I definitely agree with Robert that object type sub-categories make sense as many objects can be sub-divided: clusters (open, globular, galaxy); planet (dwarf, exo) etc. unless you want to have the specific object type defined in that element to keep it short. The A&A document you refer to already gives you the broad categories and sub-categories to make life easier.

As to STAR, how about: Simple Telescope Access and Retrieval

Posted by Nick Bramhall on Tuesday 04th Sep 2007 (21:21 UTC)

Looks like an excellent start. I'm sure this would also be great if used with astronomical databases and telescope hardware - you could track something along with dozens of other telescopes around the world through an RSS feed!

And, for the name, so long as it doesn't end up as "TeleXML" or "StarXML". :D

Posted by Jordn on Wednesday 05th Sep 2007 (10:29 UTC)

For object names, I now notice that STSCI (HST) use a list very similar (possibly identical) to that used by A&A. It is probably best to use that list to make things easier in the future.

Posted by Stuart on Friday 07th Sep 2007 (10:56 UTC)

Thinking about the RA/Dec, perhaps it is better to provide these as strings with the hours/minutes/seconds (degrees/arcmin/arcsec) separated with spaces. Does anyone have a preference?

Posted by Stuart on Friday 07th Sep 2007 (11:04 UTC)

List of telescopes currently providing their pointing information in some form:

Jodrell Bank Observatory telescopes, Torun 32m Radio Telescope and Mt Pleasant 26m Radio Telescope.

Posted by Stuart on Friday 07th Sep 2007 (11:28 UTC)

Regarding the status, and keeping in mind that I know nothing about how pro observatories work, I'd be tempted to say that there's little point in defining a set of status messages. I'd have thought it would probably make more sense to keep it as "free text"?

As for the location on Earth: personally I think I prefer the idea that lat/lon is broken down into two bits of information (as I did with my own observing logs (I was going to link to my example here, but your blog thinks I'm a spammer for doing that)) but I'm guessing there's something to be said for using existing (micro-?)formats.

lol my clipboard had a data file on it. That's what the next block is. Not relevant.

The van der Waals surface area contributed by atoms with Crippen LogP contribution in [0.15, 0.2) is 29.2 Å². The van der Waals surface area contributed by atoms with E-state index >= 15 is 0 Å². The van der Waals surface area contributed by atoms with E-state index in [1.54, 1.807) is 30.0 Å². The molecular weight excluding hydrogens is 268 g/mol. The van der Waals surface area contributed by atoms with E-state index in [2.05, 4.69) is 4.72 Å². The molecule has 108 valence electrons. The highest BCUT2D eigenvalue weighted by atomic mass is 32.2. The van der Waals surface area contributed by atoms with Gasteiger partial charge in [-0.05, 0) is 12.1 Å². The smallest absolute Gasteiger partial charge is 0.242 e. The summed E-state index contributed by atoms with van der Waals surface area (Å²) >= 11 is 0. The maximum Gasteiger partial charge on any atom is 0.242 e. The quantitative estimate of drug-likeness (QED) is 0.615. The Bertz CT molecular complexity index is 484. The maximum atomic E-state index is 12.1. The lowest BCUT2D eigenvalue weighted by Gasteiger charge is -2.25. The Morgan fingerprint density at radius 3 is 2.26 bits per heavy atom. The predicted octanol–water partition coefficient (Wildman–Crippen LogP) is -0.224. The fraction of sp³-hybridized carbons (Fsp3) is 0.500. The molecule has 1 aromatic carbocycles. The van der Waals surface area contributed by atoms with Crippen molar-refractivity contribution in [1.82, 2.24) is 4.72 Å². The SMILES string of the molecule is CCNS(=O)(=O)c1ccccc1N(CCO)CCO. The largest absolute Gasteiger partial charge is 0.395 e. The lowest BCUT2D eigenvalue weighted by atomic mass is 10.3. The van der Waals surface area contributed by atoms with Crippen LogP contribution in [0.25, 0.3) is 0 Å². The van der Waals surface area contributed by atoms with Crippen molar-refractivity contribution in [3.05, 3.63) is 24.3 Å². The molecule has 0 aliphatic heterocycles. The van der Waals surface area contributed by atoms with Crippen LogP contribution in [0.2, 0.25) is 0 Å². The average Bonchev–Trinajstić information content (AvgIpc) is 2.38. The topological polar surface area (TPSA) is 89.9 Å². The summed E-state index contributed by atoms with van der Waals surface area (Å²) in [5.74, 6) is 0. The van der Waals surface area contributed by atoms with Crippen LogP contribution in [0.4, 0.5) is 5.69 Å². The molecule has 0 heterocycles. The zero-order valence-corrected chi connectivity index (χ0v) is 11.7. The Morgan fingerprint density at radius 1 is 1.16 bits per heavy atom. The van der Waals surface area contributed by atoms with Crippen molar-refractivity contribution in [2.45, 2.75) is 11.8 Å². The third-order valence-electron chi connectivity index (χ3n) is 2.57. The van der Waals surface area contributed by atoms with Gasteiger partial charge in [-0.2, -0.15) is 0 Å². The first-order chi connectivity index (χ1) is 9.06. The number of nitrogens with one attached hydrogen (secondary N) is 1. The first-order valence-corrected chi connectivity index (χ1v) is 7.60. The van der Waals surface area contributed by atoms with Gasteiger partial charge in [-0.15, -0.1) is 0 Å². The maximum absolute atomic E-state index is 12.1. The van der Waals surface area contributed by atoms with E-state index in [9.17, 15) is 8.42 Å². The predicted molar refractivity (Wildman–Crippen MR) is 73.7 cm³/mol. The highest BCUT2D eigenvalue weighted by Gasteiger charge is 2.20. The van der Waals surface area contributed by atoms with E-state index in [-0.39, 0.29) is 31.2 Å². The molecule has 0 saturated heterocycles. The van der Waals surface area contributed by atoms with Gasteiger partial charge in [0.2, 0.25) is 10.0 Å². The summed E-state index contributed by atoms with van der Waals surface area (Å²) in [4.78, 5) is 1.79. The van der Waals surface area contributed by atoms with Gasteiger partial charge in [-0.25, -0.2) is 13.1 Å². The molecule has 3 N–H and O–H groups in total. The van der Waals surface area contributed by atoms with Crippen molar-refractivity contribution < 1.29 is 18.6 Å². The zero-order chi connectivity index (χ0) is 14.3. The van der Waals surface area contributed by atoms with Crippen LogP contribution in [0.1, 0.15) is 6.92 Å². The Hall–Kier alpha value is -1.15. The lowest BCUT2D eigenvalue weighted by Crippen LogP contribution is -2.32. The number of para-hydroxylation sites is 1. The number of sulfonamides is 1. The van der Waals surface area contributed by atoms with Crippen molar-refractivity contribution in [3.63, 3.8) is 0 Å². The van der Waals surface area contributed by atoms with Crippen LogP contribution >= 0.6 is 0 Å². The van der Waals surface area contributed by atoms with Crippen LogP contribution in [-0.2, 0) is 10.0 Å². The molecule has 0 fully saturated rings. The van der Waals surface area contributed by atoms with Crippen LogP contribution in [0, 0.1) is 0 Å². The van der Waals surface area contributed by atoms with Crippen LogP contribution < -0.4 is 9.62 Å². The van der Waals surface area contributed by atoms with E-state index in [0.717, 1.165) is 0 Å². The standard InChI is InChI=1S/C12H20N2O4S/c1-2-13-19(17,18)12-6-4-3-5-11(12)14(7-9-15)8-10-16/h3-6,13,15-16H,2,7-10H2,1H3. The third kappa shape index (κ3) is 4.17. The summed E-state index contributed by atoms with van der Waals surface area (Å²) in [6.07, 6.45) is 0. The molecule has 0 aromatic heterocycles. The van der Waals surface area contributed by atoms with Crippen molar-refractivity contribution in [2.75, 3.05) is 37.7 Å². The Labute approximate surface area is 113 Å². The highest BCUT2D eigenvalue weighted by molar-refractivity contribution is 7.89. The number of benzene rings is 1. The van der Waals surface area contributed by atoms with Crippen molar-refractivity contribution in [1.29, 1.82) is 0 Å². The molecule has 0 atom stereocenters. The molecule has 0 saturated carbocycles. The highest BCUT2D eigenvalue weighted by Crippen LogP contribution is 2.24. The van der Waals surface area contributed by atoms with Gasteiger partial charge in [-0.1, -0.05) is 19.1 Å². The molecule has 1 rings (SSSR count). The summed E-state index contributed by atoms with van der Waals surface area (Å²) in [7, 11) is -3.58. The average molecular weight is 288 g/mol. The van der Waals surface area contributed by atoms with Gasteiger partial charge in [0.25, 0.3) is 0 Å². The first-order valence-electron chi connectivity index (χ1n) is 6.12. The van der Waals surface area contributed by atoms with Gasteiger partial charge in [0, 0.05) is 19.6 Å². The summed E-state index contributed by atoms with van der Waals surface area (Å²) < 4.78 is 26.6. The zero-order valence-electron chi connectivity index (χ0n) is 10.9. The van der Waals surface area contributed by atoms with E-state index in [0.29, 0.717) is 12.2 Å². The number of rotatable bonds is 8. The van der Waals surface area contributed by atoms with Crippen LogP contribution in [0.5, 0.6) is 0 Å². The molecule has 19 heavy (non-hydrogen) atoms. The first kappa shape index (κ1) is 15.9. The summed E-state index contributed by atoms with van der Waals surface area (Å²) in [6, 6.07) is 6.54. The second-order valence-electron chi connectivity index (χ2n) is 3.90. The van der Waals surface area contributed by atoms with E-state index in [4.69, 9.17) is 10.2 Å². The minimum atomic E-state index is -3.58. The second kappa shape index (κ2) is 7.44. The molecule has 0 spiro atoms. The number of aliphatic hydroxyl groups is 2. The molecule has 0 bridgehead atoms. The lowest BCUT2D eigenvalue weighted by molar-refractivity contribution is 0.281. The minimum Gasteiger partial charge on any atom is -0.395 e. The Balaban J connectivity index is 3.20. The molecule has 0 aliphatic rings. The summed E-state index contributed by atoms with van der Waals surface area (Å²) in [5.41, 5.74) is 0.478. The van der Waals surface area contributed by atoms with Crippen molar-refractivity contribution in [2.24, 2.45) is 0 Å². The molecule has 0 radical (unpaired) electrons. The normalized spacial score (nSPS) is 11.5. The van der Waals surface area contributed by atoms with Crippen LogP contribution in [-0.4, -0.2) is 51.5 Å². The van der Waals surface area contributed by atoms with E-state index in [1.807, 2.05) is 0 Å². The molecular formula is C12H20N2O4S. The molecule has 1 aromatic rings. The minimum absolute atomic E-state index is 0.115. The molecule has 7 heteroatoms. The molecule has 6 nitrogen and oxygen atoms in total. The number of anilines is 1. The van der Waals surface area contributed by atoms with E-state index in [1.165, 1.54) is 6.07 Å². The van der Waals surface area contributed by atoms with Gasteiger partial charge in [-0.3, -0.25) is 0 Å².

For for the general problem of location, perhaps build in some future-proofing? Like, specify planet, or in space, which body or L point it's in orbit around, or.... Okay, I'm being silly there. ;)

Posted by Dave Pearson on Friday 07th Sep 2007 (13:38 UTC)

Stuart - this sort of thing obviously needs to be standardised, preferably through the IVOA. The place you'd want such a description of a telescope and its facilities is a resource entry in a VO Registry. Check out the wiki page for IVOA working groups and maybe get involved. If you don't, I might send somebody an email anyway...

The initial standards from IVOA have been mostly about data access - as well as how you set out the metadata for resources in general, how you specify access to images, spectra, databases etc, and standardising the meaning of table columns. But as you already know, the VO Event group have defined how to describe an event like a transient or burst, and there is also a group working on how to describe theoretical services.

But it has always been obvious that some time we would have to describe access to facilities - imagine how nice it would it be if you trawled the VO for data on your favourite source, found there was no X-ray data, and lo ! the XMM proposal form pops up, half filled in. The other reason is the one Alasdair Allan is interested in - running networks of automated telescopes, that send each other messages.

Oh and the other obvious thing is - go down the corridor and speak to Anita Richards !

Posted by Andy Lawrence on Monday 15th Oct 2007 (07:40 UTC)

You should probably look at RTML

http://www.astro.physik.uni-goettingen.de/~hessman/RTML/

which is already being used to describe observations and make observing requests to telescopes. See

http://www.estar.org.uk

and

http://www.telescope-networks.org/

for details. Also VOEvent, which is already providing real-time information on telescope pointing (e.g. SWIFT utility messages) and notification of events via RSS feeds, see,

http://www.estar.org.uk/wiki/index.php/VOEvent

and

http://www.ivoa.net/twiki/bin/view/IVOA/IvoaVOEvent

Posted by Alasdair Allan on Monday 15th Oct 2007 (09:29 UTC)

Andy and Alasdair, I think you are making more of my plan than I intended. The idea is to have a very simple format for straightforward reporting. The plan is not to control telescopes or do real astronomical research. It is simple reporting so that those who aren't professional astronomers can answer the question "what is it looking at?". I'm hoping it might be useful for other things too, but this basic idea was the primary motivation.

RTML (and VOEvent etc) looks great (I had actually looked at it before writing this entry) but just too complicated for the purposes I mentioned.

Posted by Stuart on Monday 15th Oct 2007 (17:26 UTC)